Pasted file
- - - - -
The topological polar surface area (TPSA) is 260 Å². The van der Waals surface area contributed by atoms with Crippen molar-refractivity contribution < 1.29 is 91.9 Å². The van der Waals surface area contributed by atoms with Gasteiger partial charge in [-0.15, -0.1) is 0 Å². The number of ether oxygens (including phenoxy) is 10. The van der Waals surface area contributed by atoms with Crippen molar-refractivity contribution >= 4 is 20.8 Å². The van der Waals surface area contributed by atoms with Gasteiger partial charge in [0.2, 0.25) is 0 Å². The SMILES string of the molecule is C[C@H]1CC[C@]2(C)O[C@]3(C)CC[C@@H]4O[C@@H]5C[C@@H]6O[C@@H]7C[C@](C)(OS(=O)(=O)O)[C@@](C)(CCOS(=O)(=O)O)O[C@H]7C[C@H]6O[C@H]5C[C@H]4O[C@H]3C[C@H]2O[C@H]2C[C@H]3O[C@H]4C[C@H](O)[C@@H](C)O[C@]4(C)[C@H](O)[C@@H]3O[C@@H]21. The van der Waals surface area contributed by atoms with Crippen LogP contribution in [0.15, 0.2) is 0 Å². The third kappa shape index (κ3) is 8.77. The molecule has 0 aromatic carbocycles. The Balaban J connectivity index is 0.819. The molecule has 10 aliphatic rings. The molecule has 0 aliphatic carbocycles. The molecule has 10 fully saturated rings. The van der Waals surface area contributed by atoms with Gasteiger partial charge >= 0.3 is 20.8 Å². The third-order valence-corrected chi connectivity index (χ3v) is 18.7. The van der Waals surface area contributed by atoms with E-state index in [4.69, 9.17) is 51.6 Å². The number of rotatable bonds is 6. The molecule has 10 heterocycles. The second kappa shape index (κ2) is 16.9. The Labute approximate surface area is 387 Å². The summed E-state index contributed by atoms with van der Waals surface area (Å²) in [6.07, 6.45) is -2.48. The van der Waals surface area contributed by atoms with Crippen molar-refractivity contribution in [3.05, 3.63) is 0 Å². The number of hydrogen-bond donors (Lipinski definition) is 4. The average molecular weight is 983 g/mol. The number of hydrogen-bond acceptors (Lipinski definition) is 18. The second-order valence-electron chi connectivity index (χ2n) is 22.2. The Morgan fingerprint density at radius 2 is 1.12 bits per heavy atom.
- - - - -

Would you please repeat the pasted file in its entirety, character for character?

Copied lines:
The topological polar surface area (TPSA) is 260 Å². The van der Waals surface area contributed by atoms with Crippen molar-refractivity contribution < 1.29 is 91.9 Å². The van der Waals surface area contributed by atoms with Gasteiger partial charge in [-0.15, -0.1) is 0 Å². The number of ether oxygens (including phenoxy) is 10. The van der Waals surface area contributed by atoms with Crippen molar-refractivity contribution >= 4 is 20.8 Å². The van der Waals surface area contributed by atoms with Gasteiger partial charge in [0.2, 0.25) is 0 Å². The SMILES string of the molecule is C[C@H]1CC[C@]2(C)O[C@]3(C)CC[C@@H]4O[C@@H]5C[C@@H]6O[C@@H]7C[C@](C)(OS(=O)(=O)O)[C@@](C)(CCOS(=O)(=O)O)O[C@H]7C[C@H]6O[C@H]5C[C@H]4O[C@H]3C[C@H]2O[C@H]2C[C@H]3O[C@H]4C[C@H](O)[C@@H](C)O[C@]4(C)[C@H](O)[C@@H]3O[C@@H]21. The van der Waals surface area contributed by atoms with Crippen LogP contribution in [0.15, 0.2) is 0 Å². The third kappa shape index (κ3) is 8.77. The molecule has 0 aromatic carbocycles. The Balaban J connectivity index is 0.819. The molecule has 10 aliphatic rings. The molecule has 0 aliphatic carbocycles. The molecule has 10 fully saturated rings. The van der Waals surface area contributed by atoms with Gasteiger partial charge >= 0.3 is 20.8 Å². The third-order valence-corrected chi connectivity index (χ3v) is 18.7. The van der Waals surface area contributed by atoms with E-state index in [4.69, 9.17) is 51.6 Å². The number of rotatable bonds is 6. The molecule has 10 heterocycles. The second kappa shape index (κ2) is 16.9. The Labute approximate surface area is 387 Å². The summed E-state index contributed by atoms with van der Waals surface area (Å²) in [6.07, 6.45) is -2.48. The van der Waals surface area contributed by atoms with Crippen molar-refractivity contribution in [3.05, 3.63) is 0 Å². The number of hydrogen-bond donors (Lipinski definition) is 4. The average molecular weight is 983 g/mol. The number of hydrogen-bond acceptors (Lipinski definition) is 18. The second-order valence-electron chi connectivity index (χ2n) is 22.2. The Morgan fingerprint density at radius 2 is 1.12 bits per heavy atom.